Bristol tidal power company Marine Current Turbines (MCT) has unveiled plans to install the word’s first commercial scale tidal energy system in Northern Ireland’s Strangford Lough.
MCT aims to install its 1.2MW SeaGen tidal system, which could supply electricity for the equivalent of 1,000 homes, by the end of March 2008.
The process of deploying the SeaGen device in Strangford Lough has been adapted to use a crane barge rather than the usual process using a larger jack-up vessel. Installation will take up to 14 days and is scheduled to start on March 23.
The additional fabrication engineering work on SeaGen was carried out by Scottish firm Burntisland Fabrications and the final phase of the engineering assembly and mobilisation activity will be undertaken by Harland & Wolff in Belfast. During the 12 week commissioning phase, a team of environmental scientists from Royal Haskoning, Queen’s University Belfast and St Andrew’s Sea Mammal Research Unit will monitor SeaGen’s operation and its interaction with marine life.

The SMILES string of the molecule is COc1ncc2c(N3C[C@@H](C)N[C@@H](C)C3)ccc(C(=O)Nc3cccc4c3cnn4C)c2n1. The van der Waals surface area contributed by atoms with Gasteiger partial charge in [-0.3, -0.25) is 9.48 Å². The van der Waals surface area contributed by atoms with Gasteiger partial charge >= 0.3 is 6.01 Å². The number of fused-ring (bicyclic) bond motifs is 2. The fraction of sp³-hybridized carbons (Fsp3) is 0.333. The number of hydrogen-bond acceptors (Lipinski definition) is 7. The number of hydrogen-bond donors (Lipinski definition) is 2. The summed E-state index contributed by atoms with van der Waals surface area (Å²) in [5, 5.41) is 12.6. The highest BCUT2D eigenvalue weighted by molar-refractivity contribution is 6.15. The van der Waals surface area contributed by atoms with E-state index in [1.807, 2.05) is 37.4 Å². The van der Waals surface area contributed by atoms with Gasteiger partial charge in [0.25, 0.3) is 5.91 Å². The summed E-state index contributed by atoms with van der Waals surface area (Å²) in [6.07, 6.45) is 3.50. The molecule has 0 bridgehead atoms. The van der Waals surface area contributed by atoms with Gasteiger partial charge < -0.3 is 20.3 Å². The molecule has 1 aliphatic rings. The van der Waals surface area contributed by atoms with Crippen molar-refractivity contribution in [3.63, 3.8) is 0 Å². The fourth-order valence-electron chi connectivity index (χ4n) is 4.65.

MCT received grant assistance from the Department of Business, Enterprise & Regulatory Reform (BERR) and a further £980,000 investment from the Technology Strategy Board to cover the additional installation costs and independent performance validation.